The Ordinary AHA 30% + BHA 2% Peeling Solution

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Caroline Lubow
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The Ordinary’s AHA 30% + BHA 2% Peeling Solution is a skin care product that has received a lot of attention in the media. Known for it’s blood-like appearance, this product helps with skin exfoliation, congested pores, and increased radiance. In regards to the product’s ingredients, this peeling solution contains few environmentally concerning ingredients, though the product has been known to cause some skin irritation due to the strength of its ingredients. While the product is vegan and free of many environmentally destabilizing ingredients such as parabens and silicone, The Ordinary still has much to accomplish in the realm of sustainability. The brand lacks transparency in regards to their production process. Additionally, The Ordinary still has many changes to implement before it can be considered a sustainable beauty brand, but it does serve the brand well that they recognize this and are formulating new practices to help achieve this goal.

What it's made of:


Ingredients: Glycolic Acid, Aqua (Water), Aloe Barbadensis Leaf Water, Sodium Hydroxide, Daucus Carota Sativa Extract, Propanediol, Cocamidopropyl Dimethylamine, Salicylic Acid, Lactic Acid, Tartaric Acid, Citric Acid, Panthenol, Sodium Hyaluronate Crosspolymer, Tasmannia Lanceolata Fruit/Leaf Extract, Glycerin, Pentylene Glycol, Xanthan gum, Polysorbate 20, Trisodium Ethylenediamine Disuccinate, Potassium Sorbate, Sodium Benzoate, Ethylhexylglycerin, 1,2-Hexanediol, Caprylyl Glycol.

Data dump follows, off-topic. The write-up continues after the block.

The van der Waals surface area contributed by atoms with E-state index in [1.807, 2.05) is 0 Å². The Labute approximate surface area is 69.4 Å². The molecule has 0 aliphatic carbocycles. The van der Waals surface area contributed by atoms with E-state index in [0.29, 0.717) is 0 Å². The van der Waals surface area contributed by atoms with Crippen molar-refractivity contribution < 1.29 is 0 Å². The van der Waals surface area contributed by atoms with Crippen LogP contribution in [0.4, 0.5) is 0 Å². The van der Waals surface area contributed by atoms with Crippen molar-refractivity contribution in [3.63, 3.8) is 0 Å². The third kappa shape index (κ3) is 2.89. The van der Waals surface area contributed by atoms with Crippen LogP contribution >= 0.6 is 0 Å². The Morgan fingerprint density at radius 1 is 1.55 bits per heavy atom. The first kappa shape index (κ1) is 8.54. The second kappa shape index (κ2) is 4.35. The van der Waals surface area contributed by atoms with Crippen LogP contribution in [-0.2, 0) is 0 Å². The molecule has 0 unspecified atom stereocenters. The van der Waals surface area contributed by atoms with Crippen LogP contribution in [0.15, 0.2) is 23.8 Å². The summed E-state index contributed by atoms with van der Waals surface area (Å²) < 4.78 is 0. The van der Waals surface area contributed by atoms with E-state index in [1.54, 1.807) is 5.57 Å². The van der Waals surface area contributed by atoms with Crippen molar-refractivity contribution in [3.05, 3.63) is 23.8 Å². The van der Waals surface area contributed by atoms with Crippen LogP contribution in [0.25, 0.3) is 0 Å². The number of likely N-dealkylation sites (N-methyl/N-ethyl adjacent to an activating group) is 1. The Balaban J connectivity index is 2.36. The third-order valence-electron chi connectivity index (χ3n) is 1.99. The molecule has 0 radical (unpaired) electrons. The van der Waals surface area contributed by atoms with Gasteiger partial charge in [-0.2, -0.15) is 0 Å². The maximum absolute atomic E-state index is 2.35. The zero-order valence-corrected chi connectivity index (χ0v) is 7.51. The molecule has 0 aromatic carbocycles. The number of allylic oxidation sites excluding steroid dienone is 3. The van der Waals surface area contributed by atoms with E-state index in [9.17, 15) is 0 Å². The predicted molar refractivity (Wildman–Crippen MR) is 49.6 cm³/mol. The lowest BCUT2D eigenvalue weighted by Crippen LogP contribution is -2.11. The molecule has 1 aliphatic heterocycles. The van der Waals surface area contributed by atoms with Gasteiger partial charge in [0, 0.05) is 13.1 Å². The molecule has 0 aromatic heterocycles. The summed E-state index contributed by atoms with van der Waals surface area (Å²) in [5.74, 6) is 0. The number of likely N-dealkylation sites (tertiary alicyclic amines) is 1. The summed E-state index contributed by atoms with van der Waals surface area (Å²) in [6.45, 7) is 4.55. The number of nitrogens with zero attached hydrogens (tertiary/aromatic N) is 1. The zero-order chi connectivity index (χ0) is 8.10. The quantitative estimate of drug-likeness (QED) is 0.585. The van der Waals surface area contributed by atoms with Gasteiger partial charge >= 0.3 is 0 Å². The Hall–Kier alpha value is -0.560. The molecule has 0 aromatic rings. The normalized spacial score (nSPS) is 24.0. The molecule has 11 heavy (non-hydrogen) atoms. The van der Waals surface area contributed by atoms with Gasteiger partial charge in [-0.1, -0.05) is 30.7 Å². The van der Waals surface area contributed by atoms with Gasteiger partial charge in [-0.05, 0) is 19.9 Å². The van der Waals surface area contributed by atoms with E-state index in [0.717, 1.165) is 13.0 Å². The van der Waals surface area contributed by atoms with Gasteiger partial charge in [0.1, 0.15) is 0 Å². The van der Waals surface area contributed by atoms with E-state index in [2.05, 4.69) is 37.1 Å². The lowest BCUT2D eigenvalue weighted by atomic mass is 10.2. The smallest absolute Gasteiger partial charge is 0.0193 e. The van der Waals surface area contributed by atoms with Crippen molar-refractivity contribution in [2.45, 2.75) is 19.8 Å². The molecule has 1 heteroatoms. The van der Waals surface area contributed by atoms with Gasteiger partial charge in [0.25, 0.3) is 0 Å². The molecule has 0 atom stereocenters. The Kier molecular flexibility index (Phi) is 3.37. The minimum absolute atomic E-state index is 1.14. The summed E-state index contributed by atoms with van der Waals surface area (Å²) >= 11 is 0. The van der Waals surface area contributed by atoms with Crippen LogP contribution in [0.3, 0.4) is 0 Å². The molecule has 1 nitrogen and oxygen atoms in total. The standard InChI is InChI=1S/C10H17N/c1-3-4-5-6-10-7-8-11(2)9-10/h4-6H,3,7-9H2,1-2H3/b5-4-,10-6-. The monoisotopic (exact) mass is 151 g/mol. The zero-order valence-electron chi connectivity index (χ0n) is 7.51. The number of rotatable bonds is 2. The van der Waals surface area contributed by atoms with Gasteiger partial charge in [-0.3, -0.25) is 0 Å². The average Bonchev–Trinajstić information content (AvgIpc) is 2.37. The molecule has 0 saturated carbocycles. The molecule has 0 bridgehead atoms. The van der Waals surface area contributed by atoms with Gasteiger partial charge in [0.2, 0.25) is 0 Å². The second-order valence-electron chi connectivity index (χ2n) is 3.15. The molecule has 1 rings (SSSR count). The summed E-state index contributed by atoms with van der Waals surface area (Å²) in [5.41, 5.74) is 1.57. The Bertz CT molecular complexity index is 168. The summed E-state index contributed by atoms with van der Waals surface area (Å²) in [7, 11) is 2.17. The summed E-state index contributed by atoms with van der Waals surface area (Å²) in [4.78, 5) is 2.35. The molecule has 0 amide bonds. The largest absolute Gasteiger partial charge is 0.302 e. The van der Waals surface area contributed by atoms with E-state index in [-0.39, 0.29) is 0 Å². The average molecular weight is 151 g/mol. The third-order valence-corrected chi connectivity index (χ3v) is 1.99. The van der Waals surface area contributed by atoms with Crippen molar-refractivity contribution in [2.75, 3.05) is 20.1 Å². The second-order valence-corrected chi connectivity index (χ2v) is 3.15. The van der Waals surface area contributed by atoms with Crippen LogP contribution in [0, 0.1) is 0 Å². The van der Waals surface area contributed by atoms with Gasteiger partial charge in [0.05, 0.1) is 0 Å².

The Ordinary’s AHA 30% + BHA 2% Peeling Solution contains a great deal of ingredients which are likely unfamiliar to most individuals. Despite the overwhelming vocabulary in this ingredient list, The Ordinary’s AHA 30% + BHA 2% Peeling Solution does not contain many concerning ingredients. This product is alcohol-free, oil-free, silicone-free, nut-free, vegan, and gluten free. In fact, glycolic acid, which is the first ingredient listed, is actually known as an anti-pollution skincare ingredient. This is because glycolic acid exfoliates skin and protects it from the effects of air pollution, and is itself not an environmental toxin. Additionally, the ingredient panthenol is not only beneficial for the skin, but it is another sustainable ingredient given that it is biodegradable and can be obtained without large amounts of energy or water.

One ingredient within this list which raises more concern than others is sodium hydroxide. Because sodium hydroxide has a higher pH level, it can harm aquatic organisms. However, this requires a high concentration of sodium hydroxide, and the runoff generated from consumers using this product is not likely to overwhelm aquatic ecosystems.

How it's made:


The Ordinary does not disclose how this product is produced. The Ordinary is a parented by the parent brand Deciem. Deciem is based in Toronto, so presumably The Ordinary’s products are too manufactured in Canada.